It's been a topsy-turvy few days in the world of heart health and disease. Last week the American Heart Association and American College of Cardiology released new guidelines that upended previous recommendations for who should take a cholesterol-lowering statin. A few days later, two Harvard physicians challenged the accuracy of the calculator included in the guidelines, saying it would cause many people to unnecessarily take a statin. The story made headlines in The New York Times and prompted a closed-door review by the guidelines committee.
The controversy over the calculator should serve to improve this useful tool. I just hope it doesn't make people mistrust the guidelines, which I think will help prevent more heart attacks, strokes, and premature deaths than the earlier ones.
How the new guidelines change things
The previous guidelines recommended that individuals take a statin if the level of their harmful LDL cholesterol was above a certain number. The guidelines also recommended that many people get their LDL level down to 70 milligrams per deciliter (mg/dL), even if that meant taking a statin plus other medications, a strategy never proven to prevent heart attack or stroke.
The new guidelines no longer focus on "the numbers," but instead focus on the risk of heart disease or stroke risk. Taking a statin is now recommended for:
- anyone who has cardiovascular disease, including angina (chest pain with exercise or stress), a previous heart attack or stroke, or other related condition
- anyone with a very high level of harmful LDL cholesterol (generally an LDL above greater than 190 mg/dL)
- anyone with diabetes between the ages of 40 and 75 years
- anyone with a greater than 7.5% chance of having a heart attack or stroke or developing other form of cardiovascular disease in the next 10 years.
The calculator included in the guidelines aims to gauge an individual's chances of developing atherosclerotic cardiovascular disease (ASCVD) over the next 10 years. ASCVD includes arteriosclerotic heart disease (heart attack, stroke, the chest pain known as angina, or severely narrowed coronary arteries), peripheral artery disease, and stroke or transient ischemic attack. The calculator uses nine pieces of information—sex, age, race, total cholesterol, HDL cholesterol, systolic blood pressure, current treatment for high blood pressure, diagnosis of diabetes, smoking habit—to do this. The new guidelines recommend a statin for seemingly healthy people with a risk of 7.5% or higher.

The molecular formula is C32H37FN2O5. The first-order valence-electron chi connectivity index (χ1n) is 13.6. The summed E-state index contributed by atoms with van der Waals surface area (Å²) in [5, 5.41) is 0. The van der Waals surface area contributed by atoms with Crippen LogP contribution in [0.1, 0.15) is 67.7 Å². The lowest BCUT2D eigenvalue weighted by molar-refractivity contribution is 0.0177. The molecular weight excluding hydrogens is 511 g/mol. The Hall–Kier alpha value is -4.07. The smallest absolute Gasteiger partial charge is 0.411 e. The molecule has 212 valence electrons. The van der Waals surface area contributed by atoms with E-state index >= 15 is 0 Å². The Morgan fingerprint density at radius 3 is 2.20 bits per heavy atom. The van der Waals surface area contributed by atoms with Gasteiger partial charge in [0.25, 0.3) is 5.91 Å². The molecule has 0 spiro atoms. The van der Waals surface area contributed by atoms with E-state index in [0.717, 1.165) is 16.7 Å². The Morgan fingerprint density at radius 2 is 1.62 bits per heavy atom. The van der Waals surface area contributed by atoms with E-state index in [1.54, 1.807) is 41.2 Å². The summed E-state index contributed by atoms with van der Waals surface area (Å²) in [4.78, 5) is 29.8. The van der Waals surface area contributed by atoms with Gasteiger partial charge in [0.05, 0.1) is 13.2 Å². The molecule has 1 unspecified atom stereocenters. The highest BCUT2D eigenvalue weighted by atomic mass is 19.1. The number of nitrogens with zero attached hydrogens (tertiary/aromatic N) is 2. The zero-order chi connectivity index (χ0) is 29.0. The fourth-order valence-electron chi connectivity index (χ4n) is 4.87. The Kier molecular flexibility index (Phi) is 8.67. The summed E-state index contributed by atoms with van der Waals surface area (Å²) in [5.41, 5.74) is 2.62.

Cardiologist Paul Ridker and epidemiologist Nancy Cook, both at Harvard Medical School, say that the calculator likely overestimates ASCVD risk for many people. Such overestimation would mean that millions of otherwise healthy people would take a statin long term with no health benefit, but the real possibility of experiencing harmful side effects.
Deciding who needs a statin
The controversy over the calculator doesn't affect anyone in categories 1, 2, or 3 above. For them, a significant amount of research has shown that the benefits of taking a statin far outweigh the risks. It does affect those who haven't yet developed any visible forms of ASCVD.
For example, what if your is LDL high, say 150 mg/dL, and the calculator says you have an 8% risk of developing ASCVD in the next 10 years. The new guidelines say "take a statin." But guidelines are just that—information to guide a decision, not to mandate it. The best approach for such individuals is to have a discussion with a trusted physician.
Some of my patients in this situation would prefer not to start taking a medication. I would counsel them to try a healthier eating pattern like a Mediterranean-style diet and exercise more. Lifestyle changes should always be a priority—even if a statin is needed. Others will prefer to start taking a statin, and I would go along with that decision.
One of the things the new guidelines have clarified is which statin to use. There are seven on the market: atorvastatin (generic, Lipitor), fluvastatin (generic, Lescol), lovastatin (generic, Mevacor), pitavastatin (Livalo), pravastatin (generic, Pravachol), rosuvastatin (Crestor), and simvastatin (generic, Zocor). The guidelines say that the ones with the best evidence for preventing heart attack and stroke are simvastatin, atorvastatin, and rosuvastatin.
Down the road, genetic testing may help better gauge an individual's ASCVD risk and refine which statin would work best. Until then, the new guidelines represent a step forward for prevention.